Tendulkar and the numbers game
That cricket is a game that lends itself to numbers more than most is a given, considering the manner in which runs and balls are counted. While statistical tools of various kinds are employed, sometimes in a much more sophisticated manner, in other sports, there is literally no other game in which the main element (think goals, baskets, tries …) is counted in such volumes.
Perhaps this is why the cricket scorer has been accorded a special place, with many of the tribe around the world being colourful characters that players and teams have grown fond of. Statisticians play just as big a role, with the most important of them, like the late Bill Frindall, taking on even the International Cricket Council on prickly issues.
That said, the way these numbers are consumed vary staggeringly from country to country, and it’s no surprise that Indians are at the forefront of counting records. On Thursday, Sachin Tendulkar was seven short of 17,000, a nice enough milestone, but not one that should have been particularly important given that our little man is close to 4000 runs ahead of his nearest competitor, Sanath Jayasuriya.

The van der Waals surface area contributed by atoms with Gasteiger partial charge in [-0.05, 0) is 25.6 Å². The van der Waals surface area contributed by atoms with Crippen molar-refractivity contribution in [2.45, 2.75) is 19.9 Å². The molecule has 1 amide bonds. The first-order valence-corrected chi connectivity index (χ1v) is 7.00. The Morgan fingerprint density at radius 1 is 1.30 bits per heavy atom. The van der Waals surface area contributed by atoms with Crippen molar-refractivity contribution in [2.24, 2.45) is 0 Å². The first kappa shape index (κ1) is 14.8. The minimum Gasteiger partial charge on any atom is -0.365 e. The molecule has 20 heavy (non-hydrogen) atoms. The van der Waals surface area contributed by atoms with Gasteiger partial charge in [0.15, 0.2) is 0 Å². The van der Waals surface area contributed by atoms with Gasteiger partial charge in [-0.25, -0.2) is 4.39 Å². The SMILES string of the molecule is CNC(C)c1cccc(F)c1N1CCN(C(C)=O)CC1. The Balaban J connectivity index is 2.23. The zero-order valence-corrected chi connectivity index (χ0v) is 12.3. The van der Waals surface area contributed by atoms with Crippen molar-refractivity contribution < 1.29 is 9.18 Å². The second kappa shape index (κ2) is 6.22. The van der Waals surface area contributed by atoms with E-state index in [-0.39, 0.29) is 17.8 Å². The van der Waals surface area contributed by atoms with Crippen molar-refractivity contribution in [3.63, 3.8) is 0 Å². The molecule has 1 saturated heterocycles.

Yet, when the Indian innings began, chatter on the online message boards and at the local chaiwallah were as much about the 7 runs Tendulkar needed as the 352 India wanted. Fortunately, the passing of the record ushered in a significant innings, both qualitatively and quantitatively.
At the post-match presentation, when Tendulkar collected the Man-of-the-Match award (yes, yes, he has more of these than anyone else) it was clear he was far from elated. The man owns every batting record worth its name, so 17,000 would not have thrilled him, but even his spectacular innings had failed to cheer him up.
Only recently, Sunil Gavaskar, dismissed the suggestion that cricketers don’t play for records. “Only a cricketer who is not good enough to create records will say he doesn’t play for records,” said Gavaskar at the Hindustan Times Leadership Summit. Naturally, this does not mean that a player chases after an individual milestone to the detriment of his team’s cause.
One look at Tendulkar’s face after India’s loss, and the effort he had to put in to force a smile, and you know what matters most to true champions.